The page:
I’ve always thought of musical theatre as these grand displays of passion and enthusiasm. Watching the actors sing their heart out from afar always instilled in me a feeling of overwhelming admiration. Personally I’ve always hoped for a powerful enough voice to project across stages around the world (but I settled for writing instead heh), it gave the actors a larger-than-life persona.
Which is why having the opportunity to watch and talk to the creators behind USUCC: An Original Zoomsical (short for University School of Unified Character Craft) was such an eye-opening experience. A comedy musical that was recorded remotely, entirely on mobile phones and with actors from all across America. It’s a musical that removes the boundary between audience and actor; bringing you up close and personal to the performers themselves. A unique experience that was borne out of the circumstances that Covid brought about.
What Is USUCC?
The brainchild of Brian Ryu and Julia Krom, two filmmakers who have been working together under their YouTube channel HOCACA TV since 2019, USUCC (pronounced “U-Suck”) was inspired by Brian’s struggle with his university’s administration. Unwilling to provide a refund or grant a deferment for its students who were affected by the pandemic, the duo decided to make light of the situation while shining a light on the frustrations that many students around the world feel.
“We wanted to make fun of the situation and speak to all students who felt the exact same way. Some universities are great – my cousin got a refund from hers; but a lot of universities with big endowments just didn’t put the students first in my opinion,” Brian asserted, “A lot of the lines we used were actually based on the things we’ve actually heard when my friends and I were petitioning.”
It tells the story of an adjunct university professor who finds herself facing a mutiny from her students after the school moves online. She questions what it means to be a teacher, when she is forced to make a choice between taking care of herself and taking care of her students. A depressingly relevant theme to kick 2021 off as students continue to adapt to an increasingly online curriculum.
However, USUCC refuses to let its audience succumb to the dejectedness of its topic, choosing to present its story as a comedy. Lightheartedness lies at the centre of HOCACA TV’s content and USUCC is no different. “We wanted to recreate that same passion in our scripted content. We felt like it was a great way to make a serious situation feel less serious,” Julia claims.
The Making Of USUCC
Though not the first time they’ve worked on a musical (Who Wants To Be Mini Mouse was their first attempt at a musical web series), the scale of this play far exceeded that of their past material. Enlisting the help of cast members from Hawaii, Los Angeles, Indiana, New York and New Jersey, USUCC was a collaborative experience that was powered off the trust that everyone had for each other.
“We had to trust everyone to do a lot on their own. More than what we would usually do in an in-person shoot. Usually the director and crew do a lot for the actors when they’re on set, and that just wasn’t the case this time around,” Julia admits.
“Recording [remotely] with actors was a huge challenge for us as they aren’t super technical. Kyra [their sound mixer] had to explain every single aspect of the equipment set-up, while the actors had zero experience with it,” Brian added.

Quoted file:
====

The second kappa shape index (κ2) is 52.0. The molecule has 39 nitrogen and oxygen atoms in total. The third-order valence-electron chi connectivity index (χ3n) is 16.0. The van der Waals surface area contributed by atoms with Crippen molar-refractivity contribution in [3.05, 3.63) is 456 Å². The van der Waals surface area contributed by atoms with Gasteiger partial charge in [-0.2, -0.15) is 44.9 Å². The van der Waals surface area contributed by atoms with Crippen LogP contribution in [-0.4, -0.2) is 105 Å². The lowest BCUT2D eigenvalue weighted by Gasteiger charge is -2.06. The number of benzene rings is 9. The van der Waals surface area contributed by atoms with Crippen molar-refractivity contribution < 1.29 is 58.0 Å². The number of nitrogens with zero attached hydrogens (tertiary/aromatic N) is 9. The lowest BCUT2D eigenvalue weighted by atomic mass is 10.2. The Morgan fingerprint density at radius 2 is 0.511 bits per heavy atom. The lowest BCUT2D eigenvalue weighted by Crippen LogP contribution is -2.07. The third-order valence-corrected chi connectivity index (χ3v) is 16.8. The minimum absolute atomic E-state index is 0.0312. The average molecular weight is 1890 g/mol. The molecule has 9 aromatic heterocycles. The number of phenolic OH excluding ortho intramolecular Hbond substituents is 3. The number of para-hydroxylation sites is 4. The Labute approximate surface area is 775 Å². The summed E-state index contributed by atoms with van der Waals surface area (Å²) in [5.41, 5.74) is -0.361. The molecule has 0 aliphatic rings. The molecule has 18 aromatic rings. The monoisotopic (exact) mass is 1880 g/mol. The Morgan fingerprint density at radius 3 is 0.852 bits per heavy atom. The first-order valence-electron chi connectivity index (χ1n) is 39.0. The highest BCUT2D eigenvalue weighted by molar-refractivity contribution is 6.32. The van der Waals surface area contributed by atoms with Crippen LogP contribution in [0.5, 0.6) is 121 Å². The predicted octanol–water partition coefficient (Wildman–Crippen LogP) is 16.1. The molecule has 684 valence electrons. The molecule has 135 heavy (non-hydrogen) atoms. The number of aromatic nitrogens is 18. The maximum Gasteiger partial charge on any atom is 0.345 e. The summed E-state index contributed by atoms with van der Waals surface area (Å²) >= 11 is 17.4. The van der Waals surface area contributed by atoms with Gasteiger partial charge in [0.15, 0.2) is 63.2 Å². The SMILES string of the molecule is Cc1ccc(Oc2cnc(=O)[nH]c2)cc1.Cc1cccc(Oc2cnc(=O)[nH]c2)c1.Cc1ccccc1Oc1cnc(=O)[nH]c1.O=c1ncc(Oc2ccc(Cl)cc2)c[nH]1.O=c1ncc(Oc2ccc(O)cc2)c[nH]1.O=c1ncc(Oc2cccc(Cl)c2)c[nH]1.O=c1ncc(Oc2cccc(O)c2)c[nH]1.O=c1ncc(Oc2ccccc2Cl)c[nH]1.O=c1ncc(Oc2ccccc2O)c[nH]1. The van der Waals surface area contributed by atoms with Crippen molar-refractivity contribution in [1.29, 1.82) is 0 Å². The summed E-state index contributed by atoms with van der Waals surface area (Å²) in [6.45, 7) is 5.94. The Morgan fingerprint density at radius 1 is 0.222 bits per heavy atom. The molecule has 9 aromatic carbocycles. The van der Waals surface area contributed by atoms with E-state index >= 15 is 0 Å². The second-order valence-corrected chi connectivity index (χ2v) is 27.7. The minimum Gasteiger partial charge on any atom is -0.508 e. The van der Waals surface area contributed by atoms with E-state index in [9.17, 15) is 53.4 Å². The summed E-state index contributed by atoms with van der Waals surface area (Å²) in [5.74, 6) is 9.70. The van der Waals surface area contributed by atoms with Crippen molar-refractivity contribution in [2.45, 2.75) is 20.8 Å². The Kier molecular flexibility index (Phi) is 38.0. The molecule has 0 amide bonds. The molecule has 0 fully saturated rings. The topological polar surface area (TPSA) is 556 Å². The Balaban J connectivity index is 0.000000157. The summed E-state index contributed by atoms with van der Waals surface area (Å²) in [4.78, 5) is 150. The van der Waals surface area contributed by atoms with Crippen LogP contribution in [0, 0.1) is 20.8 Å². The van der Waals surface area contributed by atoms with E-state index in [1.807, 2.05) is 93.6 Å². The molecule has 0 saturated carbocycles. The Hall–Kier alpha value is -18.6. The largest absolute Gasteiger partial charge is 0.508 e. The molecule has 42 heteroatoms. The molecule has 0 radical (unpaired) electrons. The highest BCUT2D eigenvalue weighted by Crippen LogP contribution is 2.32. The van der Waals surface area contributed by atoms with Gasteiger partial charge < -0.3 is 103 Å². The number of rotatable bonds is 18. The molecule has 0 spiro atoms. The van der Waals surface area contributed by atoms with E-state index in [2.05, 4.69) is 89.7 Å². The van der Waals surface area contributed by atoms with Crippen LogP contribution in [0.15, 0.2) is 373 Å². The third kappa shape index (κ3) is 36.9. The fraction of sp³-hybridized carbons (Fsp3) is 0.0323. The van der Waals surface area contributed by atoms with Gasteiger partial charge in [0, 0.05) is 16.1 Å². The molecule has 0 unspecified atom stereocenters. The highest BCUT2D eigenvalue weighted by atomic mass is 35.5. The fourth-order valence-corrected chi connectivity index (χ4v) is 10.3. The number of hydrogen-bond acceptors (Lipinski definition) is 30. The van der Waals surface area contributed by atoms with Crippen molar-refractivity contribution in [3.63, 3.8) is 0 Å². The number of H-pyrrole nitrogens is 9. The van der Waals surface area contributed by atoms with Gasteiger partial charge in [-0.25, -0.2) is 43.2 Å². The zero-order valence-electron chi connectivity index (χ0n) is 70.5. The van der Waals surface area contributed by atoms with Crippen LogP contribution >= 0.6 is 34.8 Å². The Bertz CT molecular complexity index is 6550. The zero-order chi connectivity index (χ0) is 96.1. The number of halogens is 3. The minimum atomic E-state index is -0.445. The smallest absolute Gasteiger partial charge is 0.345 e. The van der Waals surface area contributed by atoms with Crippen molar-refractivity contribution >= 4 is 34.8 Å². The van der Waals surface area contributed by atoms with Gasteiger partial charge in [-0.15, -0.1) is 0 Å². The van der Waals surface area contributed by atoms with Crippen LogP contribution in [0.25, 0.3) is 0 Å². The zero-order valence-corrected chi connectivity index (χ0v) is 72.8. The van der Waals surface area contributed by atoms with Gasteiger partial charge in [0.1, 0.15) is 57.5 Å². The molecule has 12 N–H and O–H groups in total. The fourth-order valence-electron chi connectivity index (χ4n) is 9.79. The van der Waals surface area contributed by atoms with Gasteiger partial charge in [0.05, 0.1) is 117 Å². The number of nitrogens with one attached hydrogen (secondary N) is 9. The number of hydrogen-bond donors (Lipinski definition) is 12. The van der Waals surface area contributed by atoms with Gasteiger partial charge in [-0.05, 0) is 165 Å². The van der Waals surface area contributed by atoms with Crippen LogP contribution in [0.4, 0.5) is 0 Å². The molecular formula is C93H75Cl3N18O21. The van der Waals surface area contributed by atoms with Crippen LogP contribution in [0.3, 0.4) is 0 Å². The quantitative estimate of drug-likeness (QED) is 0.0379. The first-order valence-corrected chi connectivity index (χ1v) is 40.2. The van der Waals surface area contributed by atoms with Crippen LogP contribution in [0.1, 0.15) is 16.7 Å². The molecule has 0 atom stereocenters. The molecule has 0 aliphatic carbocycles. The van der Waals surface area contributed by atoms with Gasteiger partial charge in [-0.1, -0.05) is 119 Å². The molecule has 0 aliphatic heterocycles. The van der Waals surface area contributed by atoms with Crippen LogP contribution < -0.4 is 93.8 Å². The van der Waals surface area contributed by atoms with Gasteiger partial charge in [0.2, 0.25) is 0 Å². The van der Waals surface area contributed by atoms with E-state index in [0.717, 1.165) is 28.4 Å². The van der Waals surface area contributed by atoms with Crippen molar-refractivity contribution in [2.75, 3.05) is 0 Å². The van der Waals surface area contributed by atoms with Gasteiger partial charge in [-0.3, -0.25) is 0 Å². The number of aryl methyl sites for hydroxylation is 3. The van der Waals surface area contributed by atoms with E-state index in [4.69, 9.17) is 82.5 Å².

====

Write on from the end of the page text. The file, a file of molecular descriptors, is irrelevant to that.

There was a lot more autonomy given to the actors than Brian and Julia were familiar with, however with the help of their crew – Troy Enoka (producer), Kyra Madden (sound mixer), Eunike Tanzil (composer), Cristyn Dang (choreographer) and Morgan Kern (editor), the production of USUCC largely went off without a hitch.
Pre-production and planning took about a month, with everyone behind the scenes clamouring to streamline the process of recording remotely; while filming took about 3 weekends.
As Brian points out, “We had to teach all the actors how to record themselves along with the technical aspects of making music. Our lyricist/sound mixer was responsible for that where we made an entire tutorial before we began. When we gave instructions to them over Zoom, it was difficult to understand so we would have to draw a picture and hoping that they could follow it.”
They also had to workaround the lack of equipment each actor had. “We filmed everything on each actor’s phones…placing them where their laptop’s webcam would be. We had to work a lot on framing,” said Julia.
What USUCC Means to Brian and Julia
Despite the guerilla filmmaking and the extreme difficulty of coordinating time zones of everyone involved, the duo were grateful for their time making USUCC. With Julia based in Los Angeles and Brian in New York, a remotely-made musical was the perfect way for them to reunite to work on a singular creative vision once more. A vision that was also shared by everyone who worked on the project.
“I think that the best way to direct is to give the experts their space. We set a creative vision and everyone we brought on all wanted the same thing,” Julia maintains.
“We wanted the musical to be a collaborative experience but we were still there for every part of the process though. It didn’t mean we just jumped out. [laughs]” Brian added.
The trust gave way to friendships being borne out of the process.
“After rehearsals or filming sessions, a lot of people would just stay behind and chat for a while. Making new friends or catching up with old ones – my favourite part was where we’re not working on the actual Zoomical. [laughs]” Brian admits.
It’s a chemistry that’s felt throughout its runtime, leaving us with performances that are as inviting as they are impressive. USUCC is a Zoom musical that yearns for your attention and guaranteed to be a feel-good experience.